The G-8 declaration gave a little more detail about how a transition to a new government in Syria would work. But its cautionary language and failure to call for Mr. Assad's departure -- as Mr. Obama and some European leaders demand -- underscored the extent to which Mr. Putin fought for the Syrian autocrat despite being heavily outnumbered in discussions on Monday with the seven other heads of state.
Mr. Obama's and Mr. Putin's public remarks Monday -- delivered as the two men sat side by side, each repeatedly clenching his jaw and looking at the carpet -- suggested that the only prospect for a breakthrough on Syria was through talks. "We agreed to push the parties to the negotiations table," Mr. Putin said.
Though Russia is Syria's principal arms supplier, Mr. Putin used the dinner deliberations on Monday to warn against U.S. plans to begin sending some light arms and ammunition to Syrian rebels. Playing on the others' fears that the rebels include some extremists allied with Al Qaeda, Mr. Putin repeated his contention that the opposition could not form an alternative government, according to a Western diplomat who spoke on the condition of anonymity because of the sensitivity of the discussions.
Nevertheless, the summit meeting conclusions did make an implicit appeal to Mr. Assad's loyal supporters to abandon him by suggesting that they could survive after his rule. Public services in Syria must be preserved in a transition, the communiqué said, and "this includes the military forces and security services."
"For those who have been loyal to Assad but who know he has to go and who want stability in their country, they should take note of this point," Mr. Cameron told a news conference.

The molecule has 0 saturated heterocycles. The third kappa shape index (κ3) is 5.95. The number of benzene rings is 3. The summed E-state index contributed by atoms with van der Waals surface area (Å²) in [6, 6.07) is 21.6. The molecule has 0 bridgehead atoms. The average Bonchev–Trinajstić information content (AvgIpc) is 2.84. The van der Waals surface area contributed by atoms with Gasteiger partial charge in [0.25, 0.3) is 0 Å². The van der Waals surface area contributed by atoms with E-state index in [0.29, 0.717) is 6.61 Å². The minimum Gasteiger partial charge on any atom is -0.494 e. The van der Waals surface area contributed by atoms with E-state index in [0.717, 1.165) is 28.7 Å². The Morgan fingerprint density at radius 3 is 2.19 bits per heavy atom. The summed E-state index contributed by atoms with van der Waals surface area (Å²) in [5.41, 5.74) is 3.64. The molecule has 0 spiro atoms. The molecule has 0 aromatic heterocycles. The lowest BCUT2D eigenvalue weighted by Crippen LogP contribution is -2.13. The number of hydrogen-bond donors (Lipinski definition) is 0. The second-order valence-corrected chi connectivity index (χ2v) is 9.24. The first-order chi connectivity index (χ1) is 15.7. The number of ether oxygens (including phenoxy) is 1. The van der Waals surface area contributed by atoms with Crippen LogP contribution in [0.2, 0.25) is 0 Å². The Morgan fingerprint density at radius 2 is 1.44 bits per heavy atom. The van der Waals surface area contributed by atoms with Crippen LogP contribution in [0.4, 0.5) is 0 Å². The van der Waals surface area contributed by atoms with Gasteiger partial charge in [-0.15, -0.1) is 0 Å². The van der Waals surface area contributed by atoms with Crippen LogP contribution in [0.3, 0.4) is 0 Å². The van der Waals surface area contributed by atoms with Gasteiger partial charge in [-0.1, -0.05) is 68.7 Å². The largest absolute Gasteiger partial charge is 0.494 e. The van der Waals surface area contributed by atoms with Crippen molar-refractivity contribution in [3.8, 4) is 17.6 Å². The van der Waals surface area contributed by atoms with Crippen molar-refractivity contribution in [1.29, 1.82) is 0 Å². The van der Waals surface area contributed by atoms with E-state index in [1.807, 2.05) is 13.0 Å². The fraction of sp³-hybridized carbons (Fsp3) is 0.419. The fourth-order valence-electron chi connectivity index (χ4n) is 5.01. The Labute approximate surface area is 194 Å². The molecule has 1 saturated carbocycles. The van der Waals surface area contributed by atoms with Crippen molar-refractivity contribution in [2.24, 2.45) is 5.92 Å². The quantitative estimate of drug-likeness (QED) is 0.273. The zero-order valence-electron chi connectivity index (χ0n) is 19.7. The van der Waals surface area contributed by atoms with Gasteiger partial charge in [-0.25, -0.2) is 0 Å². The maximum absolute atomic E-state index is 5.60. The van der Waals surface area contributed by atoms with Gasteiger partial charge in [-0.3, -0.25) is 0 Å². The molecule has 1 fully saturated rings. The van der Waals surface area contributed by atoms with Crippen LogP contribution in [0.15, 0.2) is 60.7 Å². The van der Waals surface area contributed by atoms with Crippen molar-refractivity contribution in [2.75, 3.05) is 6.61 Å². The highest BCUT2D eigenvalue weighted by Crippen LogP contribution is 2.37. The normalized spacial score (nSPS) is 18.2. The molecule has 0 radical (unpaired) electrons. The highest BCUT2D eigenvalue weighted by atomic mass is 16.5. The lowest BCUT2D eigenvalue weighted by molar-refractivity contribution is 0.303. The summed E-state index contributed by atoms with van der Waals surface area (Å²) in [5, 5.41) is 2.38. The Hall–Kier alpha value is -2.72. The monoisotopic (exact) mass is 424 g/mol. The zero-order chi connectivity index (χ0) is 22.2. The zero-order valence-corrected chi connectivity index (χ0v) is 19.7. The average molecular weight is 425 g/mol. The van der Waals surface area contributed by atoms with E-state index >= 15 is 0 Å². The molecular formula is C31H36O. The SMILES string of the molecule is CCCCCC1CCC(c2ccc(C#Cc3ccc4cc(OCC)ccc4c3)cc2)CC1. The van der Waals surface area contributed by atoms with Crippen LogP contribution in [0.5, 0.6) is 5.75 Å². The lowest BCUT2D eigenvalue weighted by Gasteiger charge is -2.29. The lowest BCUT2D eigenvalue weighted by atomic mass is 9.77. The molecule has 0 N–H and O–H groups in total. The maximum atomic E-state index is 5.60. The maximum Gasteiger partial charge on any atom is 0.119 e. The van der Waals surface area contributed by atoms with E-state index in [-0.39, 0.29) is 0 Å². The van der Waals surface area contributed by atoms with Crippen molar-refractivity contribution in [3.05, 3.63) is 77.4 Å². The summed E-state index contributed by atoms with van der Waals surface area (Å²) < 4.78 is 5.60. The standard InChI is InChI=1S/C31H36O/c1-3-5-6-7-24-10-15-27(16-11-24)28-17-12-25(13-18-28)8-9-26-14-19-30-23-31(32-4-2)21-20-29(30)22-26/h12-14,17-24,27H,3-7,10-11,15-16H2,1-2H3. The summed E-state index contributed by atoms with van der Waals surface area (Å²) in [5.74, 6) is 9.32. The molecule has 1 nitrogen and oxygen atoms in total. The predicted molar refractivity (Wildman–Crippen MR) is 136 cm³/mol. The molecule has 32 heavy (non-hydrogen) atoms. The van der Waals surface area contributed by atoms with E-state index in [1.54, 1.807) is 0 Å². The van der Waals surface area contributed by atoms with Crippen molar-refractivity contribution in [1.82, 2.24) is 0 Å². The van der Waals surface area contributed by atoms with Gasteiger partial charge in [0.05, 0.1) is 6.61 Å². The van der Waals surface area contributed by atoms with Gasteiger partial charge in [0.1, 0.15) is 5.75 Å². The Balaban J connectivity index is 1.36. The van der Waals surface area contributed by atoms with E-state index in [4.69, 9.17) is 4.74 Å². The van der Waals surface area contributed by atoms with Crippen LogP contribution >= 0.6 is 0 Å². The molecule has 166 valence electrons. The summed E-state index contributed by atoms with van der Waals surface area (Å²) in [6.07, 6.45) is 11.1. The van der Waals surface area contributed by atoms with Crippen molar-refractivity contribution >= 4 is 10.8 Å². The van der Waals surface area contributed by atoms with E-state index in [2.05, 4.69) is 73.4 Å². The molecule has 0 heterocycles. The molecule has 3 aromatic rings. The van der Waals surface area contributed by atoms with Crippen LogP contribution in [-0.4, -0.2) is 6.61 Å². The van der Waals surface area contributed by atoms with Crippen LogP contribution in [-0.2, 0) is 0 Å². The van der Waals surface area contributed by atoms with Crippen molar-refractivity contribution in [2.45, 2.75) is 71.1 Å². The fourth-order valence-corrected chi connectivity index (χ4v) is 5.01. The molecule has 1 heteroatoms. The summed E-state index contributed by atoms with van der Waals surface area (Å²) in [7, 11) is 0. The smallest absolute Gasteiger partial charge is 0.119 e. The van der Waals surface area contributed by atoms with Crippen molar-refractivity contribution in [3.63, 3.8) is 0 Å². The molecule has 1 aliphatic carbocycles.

The declaration condemned the use of chemical weapons in Syria but, again in deference to Mr. Putin, did not blame Mr. Assad for using them against the rebels as the Americans, British and French allege. It called for an "objective investigation into reports of the use of chemical weapons," though the United States, France and Britain all claim to have hard evidence of the lethal use of chemical weapons.
The leaders, in their communiqué, also called on both the Syrian government and opposition "to commit to destroying and expelling from Syria all organizations and individuals affiliated with Al Qaeda and any other nonstate actors linked to terrorism."
Despite the clear divisions with Russia, something that both Mr. Obama and Mr. Putin acknowledged after a one-on-one meeting Monday, the White House in a post-summit meeting statement applauded "the international consensus that was reached on Syria at the G-8." It cited the agreement on a political process in Geneva to resolve the conflict, investigation of chemical weapons use and $1.5 billion in additional humanitarian support for Syrians.
The declaration also claimed that economic risks had been reduced partly by "significant policy actions taken in the U.S., euro area and Japan."
And it said that "decisive action is needed to nurture a sustainable recovery and restore the resilience of the global economy" through a balance of stimulus, budget cuts and other measures.
"The pace of fiscal consolidation should be differentiated for our different national economic circumstances," it said.
This article originally appeared in The New York Times.